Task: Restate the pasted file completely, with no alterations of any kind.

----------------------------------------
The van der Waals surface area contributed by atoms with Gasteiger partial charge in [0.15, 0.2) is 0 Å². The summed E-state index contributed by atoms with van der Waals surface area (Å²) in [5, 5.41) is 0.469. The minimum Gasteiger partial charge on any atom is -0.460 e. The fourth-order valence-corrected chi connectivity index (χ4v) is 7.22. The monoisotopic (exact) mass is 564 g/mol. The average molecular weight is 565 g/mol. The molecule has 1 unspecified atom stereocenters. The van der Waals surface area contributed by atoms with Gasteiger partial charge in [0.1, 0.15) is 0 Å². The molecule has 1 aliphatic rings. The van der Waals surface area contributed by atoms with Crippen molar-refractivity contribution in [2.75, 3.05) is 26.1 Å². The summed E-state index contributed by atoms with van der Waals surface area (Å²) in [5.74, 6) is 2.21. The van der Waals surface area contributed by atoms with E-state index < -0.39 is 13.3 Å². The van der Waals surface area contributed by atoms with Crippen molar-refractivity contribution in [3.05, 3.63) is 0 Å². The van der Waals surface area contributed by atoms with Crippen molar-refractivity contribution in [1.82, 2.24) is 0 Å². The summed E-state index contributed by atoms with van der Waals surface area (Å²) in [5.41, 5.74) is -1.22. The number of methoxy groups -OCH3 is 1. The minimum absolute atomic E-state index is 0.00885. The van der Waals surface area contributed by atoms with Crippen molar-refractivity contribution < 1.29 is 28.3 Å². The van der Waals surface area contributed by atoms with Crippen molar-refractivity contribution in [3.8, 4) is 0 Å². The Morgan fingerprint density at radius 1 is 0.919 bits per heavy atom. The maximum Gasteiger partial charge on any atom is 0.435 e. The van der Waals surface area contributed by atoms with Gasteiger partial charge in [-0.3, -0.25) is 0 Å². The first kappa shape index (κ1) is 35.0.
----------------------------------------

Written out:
The van der Waals surface area contributed by atoms with Gasteiger partial charge in [0.15, 0.2) is 0 Å². The summed E-state index contributed by atoms with van der Waals surface area (Å²) in [5, 5.41) is 0.469. The minimum Gasteiger partial charge on any atom is -0.460 e. The fourth-order valence-corrected chi connectivity index (χ4v) is 7.22. The monoisotopic (exact) mass is 564 g/mol. The average molecular weight is 565 g/mol. The molecule has 1 unspecified atom stereocenters. The van der Waals surface area contributed by atoms with Gasteiger partial charge in [0.1, 0.15) is 0 Å². The molecule has 1 aliphatic rings. The van der Waals surface area contributed by atoms with Crippen molar-refractivity contribution in [2.75, 3.05) is 26.1 Å². The summed E-state index contributed by atoms with van der Waals surface area (Å²) in [5.74, 6) is 2.21. The van der Waals surface area contributed by atoms with E-state index < -0.39 is 13.3 Å². The van der Waals surface area contributed by atoms with Crippen molar-refractivity contribution in [3.05, 3.63) is 0 Å². The van der Waals surface area contributed by atoms with Crippen molar-refractivity contribution in [1.82, 2.24) is 0 Å². The summed E-state index contributed by atoms with van der Waals surface area (Å²) in [5.41, 5.74) is -1.22. The number of methoxy groups -OCH3 is 1. The minimum absolute atomic E-state index is 0.00885. The van der Waals surface area contributed by atoms with Crippen molar-refractivity contribution < 1.29 is 28.3 Å². The van der Waals surface area contributed by atoms with Crippen molar-refractivity contribution in [3.8, 4) is 0 Å². The Morgan fingerprint density at radius 1 is 0.919 bits per heavy atom. The maximum Gasteiger partial charge on any atom is 0.435 e. The van der Waals surface area contributed by atoms with Gasteiger partial charge in [-0.3, -0.25) is 0 Å². The first kappa shape index (κ1) is 35.0.